It’s easy to understand ambition that brings riches in this life, or riches in the next. But to start something that will look a bit spindly and scrappy in your lifetime then in about a hundred years be really quite outstanding, now that takes a special sort of ambition. It’s rare but it does happen and of course it happened in Normandy.
For most of us owing a château that homed one of Richard the Lionheart’s best mates, Robert d’Harcourt, on land granted to his ancestor Bernard the Dane by Rollo, would be achievement enough. Just the turrets and moat would make us happy for a lifetime.
For Louis-Gervais Delamarre it was a good start but just part of his plans. Louis had a passion for the law and lived the well-paid life of a successful eighteenth century Paris lawyer. How he came to Harcourt and what happened next is a very surprising tale.
The château was for centuries a dreary medieval fortress turned in on itself with many sides. Then a 17th century lady of leisure, Marie Françoise de Brancas, took it on as a project. She instructed three sides be removed to let in light. A further bit of re-gigging created larger elegant rooms and the back wall was rebuilt in the simple elegant style of her time. It was quite a contrast to the turrety front and both facade’s survive to this day.
Marie’s efforts with the garden produced equally classic lines but a lack of care scrubbed them out by the time Louis arrived at Harcourt.
A steady man in unsteady times
Louis-Gervais Delamarre was born in the town of Mello, Oise in 1766 to an ancient, honorable and impoverished family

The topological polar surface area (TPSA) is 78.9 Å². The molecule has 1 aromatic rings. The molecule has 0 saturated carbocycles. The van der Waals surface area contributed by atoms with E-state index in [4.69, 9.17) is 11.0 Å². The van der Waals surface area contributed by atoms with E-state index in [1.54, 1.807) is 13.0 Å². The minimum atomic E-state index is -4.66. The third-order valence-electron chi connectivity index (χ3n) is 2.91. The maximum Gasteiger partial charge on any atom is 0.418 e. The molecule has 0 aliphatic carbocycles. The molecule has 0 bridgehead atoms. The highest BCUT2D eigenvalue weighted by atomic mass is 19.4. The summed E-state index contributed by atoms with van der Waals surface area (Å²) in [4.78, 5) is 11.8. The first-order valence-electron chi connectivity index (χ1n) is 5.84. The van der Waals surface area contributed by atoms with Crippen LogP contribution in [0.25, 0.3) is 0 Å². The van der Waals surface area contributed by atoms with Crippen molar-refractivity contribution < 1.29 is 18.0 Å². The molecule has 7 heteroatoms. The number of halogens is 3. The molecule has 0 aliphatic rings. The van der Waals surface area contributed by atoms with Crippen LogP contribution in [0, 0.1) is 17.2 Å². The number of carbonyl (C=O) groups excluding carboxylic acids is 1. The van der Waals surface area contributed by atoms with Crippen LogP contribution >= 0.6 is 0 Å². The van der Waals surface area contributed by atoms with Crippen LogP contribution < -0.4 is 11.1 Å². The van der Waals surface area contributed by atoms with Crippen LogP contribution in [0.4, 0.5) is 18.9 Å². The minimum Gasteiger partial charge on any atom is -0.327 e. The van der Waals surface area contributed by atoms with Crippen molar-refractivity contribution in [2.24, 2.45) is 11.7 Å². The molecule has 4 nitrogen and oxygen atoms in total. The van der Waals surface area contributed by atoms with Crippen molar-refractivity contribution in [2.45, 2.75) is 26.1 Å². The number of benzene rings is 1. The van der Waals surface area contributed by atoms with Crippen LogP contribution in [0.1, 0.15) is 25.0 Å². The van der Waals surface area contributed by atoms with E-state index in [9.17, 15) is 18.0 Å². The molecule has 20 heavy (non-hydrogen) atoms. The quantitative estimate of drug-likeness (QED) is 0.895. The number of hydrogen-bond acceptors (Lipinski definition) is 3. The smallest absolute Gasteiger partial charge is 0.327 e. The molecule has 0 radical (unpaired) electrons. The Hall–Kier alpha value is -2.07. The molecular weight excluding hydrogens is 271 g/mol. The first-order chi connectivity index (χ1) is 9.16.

Age 12 Louis joined the office of a local lawyer who recognised his intelligence. By 1787 he was in Paris where his zeal for the finer details of law soon earned him the role of Head Clerk. By 25 he was a Partner in the chambers of M. Bourgeon.
Their clientele were the aristocracy of France and these were dangerous times to be an aristocrat. The revolutionaries of 1789 did not like grand inheritors or their entitled noble heads.
Bravely and perhaps foolishly Louis continued to act on behalf of his noble clients as they faced confiscation of land and assets. His brilliant intervention preserved many gentry fortunes while owners lolled securely away from France confidently dreaming of a triumphant return.
Perilous in Paris
Louis intelligence and loyalty were not always backed up with common sense. As heads rolled from the guillotine Louis’ position in Paris became perilous.
He had made the incredible decision to act on behalf the the Duc de Chatelet. This was not just any unpopular aristo, this was the Colonel in charge of the Paris Guard so disliked by his men in 1789 many chose to join the revolutionaries rather than follow his orders. Then Bastille fell and the Duc de Chatelet became known as the man who had ‘lost France for the King’.
It shouldn’t have been a huge surprise when Louis’s enthusiasm for this particular aristocrat resulted in him joining le Duc in prison. On 13 December 1793 the Duc lost his head. Remarkably Louis did not, thanks to some grateful and still very rich clients. But his health had suffered.
Louis is overwhelmed
As the new France lurched painfully towards international acceptance at the beginning of the nineteenth century Louis continued to work for his once illustrious clients. So successful was he at protecting their assets, work multiplied until he was completely overwhelmed.
Nearing crisis Louis handed (charging nothing) armfuls of briefs to close legal friends and planned a life for himself away from the pressures of Paris.
Investing in a green future
Part of his work had been administrating farm and forest assets of rich and distant nobles. Trips to review the forests and pastures of France invigorated him and the clean air strengthened his delicate constitution.
He already farmed a few acres of woodland north of Paris at Montmorency and now looked to invest what he had, and what he could borrow, in Normandy.
Beware of bargains
In the Eure around Harcourt he found what the thought was a bargain.